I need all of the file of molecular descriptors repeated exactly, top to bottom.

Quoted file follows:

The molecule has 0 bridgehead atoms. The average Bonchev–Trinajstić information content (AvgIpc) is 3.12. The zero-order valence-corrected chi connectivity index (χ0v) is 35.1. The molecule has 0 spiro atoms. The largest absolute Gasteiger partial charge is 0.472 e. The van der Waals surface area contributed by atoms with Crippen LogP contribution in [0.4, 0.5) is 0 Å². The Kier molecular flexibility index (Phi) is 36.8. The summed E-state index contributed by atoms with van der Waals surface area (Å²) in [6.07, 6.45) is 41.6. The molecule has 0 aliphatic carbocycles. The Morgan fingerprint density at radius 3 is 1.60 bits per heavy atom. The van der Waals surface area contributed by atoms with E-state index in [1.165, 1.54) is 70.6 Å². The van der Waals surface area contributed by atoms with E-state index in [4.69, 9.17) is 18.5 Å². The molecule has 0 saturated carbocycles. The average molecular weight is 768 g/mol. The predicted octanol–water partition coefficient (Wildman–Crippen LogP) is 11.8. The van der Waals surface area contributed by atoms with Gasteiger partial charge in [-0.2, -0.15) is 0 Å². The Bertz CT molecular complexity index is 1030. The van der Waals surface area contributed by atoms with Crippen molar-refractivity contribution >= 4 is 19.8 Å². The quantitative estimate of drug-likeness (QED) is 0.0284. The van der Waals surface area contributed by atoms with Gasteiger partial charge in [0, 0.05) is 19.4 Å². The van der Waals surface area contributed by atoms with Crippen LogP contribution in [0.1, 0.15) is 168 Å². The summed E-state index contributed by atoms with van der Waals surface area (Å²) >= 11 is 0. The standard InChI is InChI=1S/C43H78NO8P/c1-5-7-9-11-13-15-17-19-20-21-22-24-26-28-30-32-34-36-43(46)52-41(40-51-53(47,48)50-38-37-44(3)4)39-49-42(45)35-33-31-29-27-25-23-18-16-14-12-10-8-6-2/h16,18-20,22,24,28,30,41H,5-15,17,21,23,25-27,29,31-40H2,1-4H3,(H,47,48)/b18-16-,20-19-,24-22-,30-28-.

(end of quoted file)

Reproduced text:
The molecule has 0 bridgehead atoms. The average Bonchev–Trinajstić information content (AvgIpc) is 3.12. The zero-order valence-corrected chi connectivity index (χ0v) is 35.1. The molecule has 0 spiro atoms. The largest absolute Gasteiger partial charge is 0.472 e. The van der Waals surface area contributed by atoms with Crippen LogP contribution in [0.4, 0.5) is 0 Å². The Kier molecular flexibility index (Phi) is 36.8. The summed E-state index contributed by atoms with van der Waals surface area (Å²) in [6.07, 6.45) is 41.6. The molecule has 0 aliphatic carbocycles. The Morgan fingerprint density at radius 3 is 1.60 bits per heavy atom. The van der Waals surface area contributed by atoms with E-state index in [1.165, 1.54) is 70.6 Å². The van der Waals surface area contributed by atoms with E-state index in [4.69, 9.17) is 18.5 Å². The molecule has 0 saturated carbocycles. The average molecular weight is 768 g/mol. The predicted octanol–water partition coefficient (Wildman–Crippen LogP) is 11.8. The van der Waals surface area contributed by atoms with Gasteiger partial charge in [-0.2, -0.15) is 0 Å². The Bertz CT molecular complexity index is 1030. The van der Waals surface area contributed by atoms with Crippen molar-refractivity contribution >= 4 is 19.8 Å². The quantitative estimate of drug-likeness (QED) is 0.0284. The van der Waals surface area contributed by atoms with Gasteiger partial charge in [0, 0.05) is 19.4 Å². The van der Waals surface area contributed by atoms with Crippen LogP contribution in [0.1, 0.15) is 168 Å². The summed E-state index contributed by atoms with van der Waals surface area (Å²) >= 11 is 0. The standard InChI is InChI=1S/C43H78NO8P/c1-5-7-9-11-13-15-17-19-20-21-22-24-26-28-30-32-34-36-43(46)52-41(40-51-53(47,48)50-38-37-44(3)4)39-49-42(45)35-33-31-29-27-25-23-18-16-14-12-10-8-6-2/h16,18-20,22,24,28,30,41H,5-15,17,21,23,25-27,29,31-40H2,1-4H3,(H,47,48)/b18-16-,20-19-,24-22-,30-28-.